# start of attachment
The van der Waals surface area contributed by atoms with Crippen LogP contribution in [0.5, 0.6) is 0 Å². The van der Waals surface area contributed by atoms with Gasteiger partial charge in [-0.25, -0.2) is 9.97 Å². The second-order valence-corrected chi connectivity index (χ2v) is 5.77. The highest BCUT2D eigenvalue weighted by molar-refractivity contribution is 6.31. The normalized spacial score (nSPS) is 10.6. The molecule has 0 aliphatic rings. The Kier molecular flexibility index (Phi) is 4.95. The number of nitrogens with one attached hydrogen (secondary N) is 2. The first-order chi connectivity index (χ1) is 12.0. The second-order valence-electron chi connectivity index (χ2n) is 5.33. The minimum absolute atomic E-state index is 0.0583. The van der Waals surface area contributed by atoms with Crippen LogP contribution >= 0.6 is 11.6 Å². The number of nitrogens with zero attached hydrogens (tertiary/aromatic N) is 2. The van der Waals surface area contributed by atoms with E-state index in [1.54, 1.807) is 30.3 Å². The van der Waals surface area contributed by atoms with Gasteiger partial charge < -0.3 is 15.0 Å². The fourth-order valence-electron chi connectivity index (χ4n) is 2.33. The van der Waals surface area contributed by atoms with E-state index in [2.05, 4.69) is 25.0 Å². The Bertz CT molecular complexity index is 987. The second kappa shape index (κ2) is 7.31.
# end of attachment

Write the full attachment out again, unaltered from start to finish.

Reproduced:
The van der Waals surface area contributed by atoms with Crippen LogP contribution in [0.5, 0.6) is 0 Å². The van der Waals surface area contributed by atoms with Gasteiger partial charge in [-0.25, -0.2) is 9.97 Å². The second-order valence-corrected chi connectivity index (χ2v) is 5.77. The highest BCUT2D eigenvalue weighted by molar-refractivity contribution is 6.31. The normalized spacial score (nSPS) is 10.6. The molecule has 0 aliphatic rings. The Kier molecular flexibility index (Phi) is 4.95. The number of nitrogens with one attached hydrogen (secondary N) is 2. The first-order chi connectivity index (χ1) is 12.0. The second-order valence-electron chi connectivity index (χ2n) is 5.33. The minimum absolute atomic E-state index is 0.0583. The van der Waals surface area contributed by atoms with Crippen LogP contribution >= 0.6 is 11.6 Å². The number of nitrogens with zero attached hydrogens (tertiary/aromatic N) is 2. The van der Waals surface area contributed by atoms with E-state index in [1.54, 1.807) is 30.3 Å². The van der Waals surface area contributed by atoms with Gasteiger partial charge < -0.3 is 15.0 Å². The fourth-order valence-electron chi connectivity index (χ4n) is 2.33. The van der Waals surface area contributed by atoms with E-state index in [2.05, 4.69) is 25.0 Å². The Bertz CT molecular complexity index is 987. The second kappa shape index (κ2) is 7.31.